How Booth Lodge Got a Needed Renovation in the Middle of a Pandemic

Dec 30, 2020

It’s a common problem. Shelters for homeless individuals often struggle with bed bugs, an unfortunate fact that prevents some from trading life on the streets for the comfort of a roof over their head.

The Salvation Army’s Evangeline Booth Lodge was no exception to this common struggle. “Some of our children even had bites on their faces,” said Carol Randolph, the director of Booth Lodge. Her property manager told her it’s always been a problem at the facility and that they’d done all they could to address it.

That answer wasn’t good enough for Carol. “I want the same for the families at the Lodge as I would for my own family,” she said. “And I wouldn’t want them to have to deal with bed bugs.”

The Root of the Problem

Carol hired an exterminator to help figure out the source of the bugs. He brought in dogs to sniff out the bed bugs and discovered they were in more than half of the resident rooms. The study also discovered that the bugs were living in the beds, dressers, and other wood furniture in the rooms. The exterminator told staff that the bugs can travel between rooms via the electrical outlets. Tackling this job was going to be a major undertaking.

Booth Lodge staff realized they needed to replace nearly all the furniture in the shelter, trading all the wood pieces for metal. They also needed to replace all carpeting with vinyl wood plank flooring. And while they had everything torn up, they might as well repaint the walls as well. The building, originally a Holiday Inn, had been erected in the 1950s. Though the Army has renovated the facility multiple times since converting it to a homeless shelter in the 1970s, this would be one of the biggest projects to date.

The Salvation Army made a commitment out of capital for these renovations, deciding also to redesign the intake area with a better front desk, showers for brand-new residents, and offices to meet with these incoming clients. “As one of the largest family shelters in the city of Chicago, we knew having a quality facility was important,” Carol said.

This sense of responsibility to the city and her homeless community had already led Booth Lodge staff to expand programming over the past year. They added mandatory adult classes on parenting, budgeting, mental health, and other pertinent topics, all aimed at helping residents become more self-sufficient.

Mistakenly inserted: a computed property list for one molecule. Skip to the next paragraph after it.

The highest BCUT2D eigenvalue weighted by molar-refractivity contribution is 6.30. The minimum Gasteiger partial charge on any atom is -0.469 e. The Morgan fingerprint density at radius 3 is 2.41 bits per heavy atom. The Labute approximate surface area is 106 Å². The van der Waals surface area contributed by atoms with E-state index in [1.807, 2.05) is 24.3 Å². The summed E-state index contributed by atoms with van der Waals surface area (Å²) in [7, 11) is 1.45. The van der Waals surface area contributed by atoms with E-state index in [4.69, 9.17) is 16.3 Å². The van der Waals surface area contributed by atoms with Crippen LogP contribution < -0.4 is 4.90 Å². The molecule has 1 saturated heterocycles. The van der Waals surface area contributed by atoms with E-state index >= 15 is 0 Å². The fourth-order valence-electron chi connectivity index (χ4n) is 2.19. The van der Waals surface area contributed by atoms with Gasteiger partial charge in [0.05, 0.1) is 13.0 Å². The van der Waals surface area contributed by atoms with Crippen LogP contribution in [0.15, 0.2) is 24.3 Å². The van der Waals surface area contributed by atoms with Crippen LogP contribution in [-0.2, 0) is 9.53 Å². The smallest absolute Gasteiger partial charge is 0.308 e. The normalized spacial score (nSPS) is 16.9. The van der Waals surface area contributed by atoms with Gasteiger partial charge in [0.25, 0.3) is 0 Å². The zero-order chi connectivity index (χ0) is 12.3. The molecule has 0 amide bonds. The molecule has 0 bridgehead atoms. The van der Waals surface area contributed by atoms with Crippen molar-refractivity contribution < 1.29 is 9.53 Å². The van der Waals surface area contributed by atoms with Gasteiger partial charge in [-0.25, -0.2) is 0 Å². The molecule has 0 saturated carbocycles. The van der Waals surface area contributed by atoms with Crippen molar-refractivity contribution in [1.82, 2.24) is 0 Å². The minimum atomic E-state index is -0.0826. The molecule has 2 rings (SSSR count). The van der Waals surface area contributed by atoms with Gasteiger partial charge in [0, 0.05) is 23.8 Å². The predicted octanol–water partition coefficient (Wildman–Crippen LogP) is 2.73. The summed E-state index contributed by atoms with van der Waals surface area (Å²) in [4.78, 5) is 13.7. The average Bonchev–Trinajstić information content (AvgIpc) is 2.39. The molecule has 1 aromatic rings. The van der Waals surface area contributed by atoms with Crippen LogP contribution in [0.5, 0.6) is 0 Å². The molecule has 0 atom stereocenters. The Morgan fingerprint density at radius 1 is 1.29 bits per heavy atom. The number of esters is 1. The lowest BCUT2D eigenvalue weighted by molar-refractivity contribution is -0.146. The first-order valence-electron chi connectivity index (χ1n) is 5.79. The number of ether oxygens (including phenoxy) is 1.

Many Moving Parts

The building renovations started in February of 2020, just before the pandemic struck. While they established strict safety protocols for their residents and increased cleaning throughout the facility, they soldiered on with the renovations.

The city of Chicago, which works closely with The Salvation Army to serve homeless individuals, gave the Army funds to purchase new beds and linens for Booth Lodge. In addition to the new beds, each residential room would get a new mattress, dresser, round table, and chairs. Renovations also included the cafeteria and a new heating and cooling system.

Staff limited intake during the renovation to keep capacity down. Workers renovated 16 rooms at a time, then another batch of families would relocate to the improved rooms. Some residents slept on cots for a brief time during parts of the work. “I assured them the end result would make it worth the inconvenience,” Carol said. “And we kept clients informed every step of the way.”

The exterminator sprayed before and during the project, and everyone’s temperatures were taken often. After all the renovation was done, the new furniture was delivered and assembled.

Mission Accomplished

“My priority was to make the rooms family-friendly and comfortable,” Carol said. “They should be nice.” Now that all the work is done, she is thrilled with the result. She’s also thrilled that they accomplished their other main priority: “I’m happy to say Booth Lodge is bed bug-free!”

They hope to have an open house next year to show off the improvements to this important facility. In the meantime, staff prepare for a new influx of residents, those for whom the financial challenges of COVID-19 have made it impossible to pay their bills and stay in their home. Booth Lodge will be more than ready to offer them a quality place to get back on their feet. 


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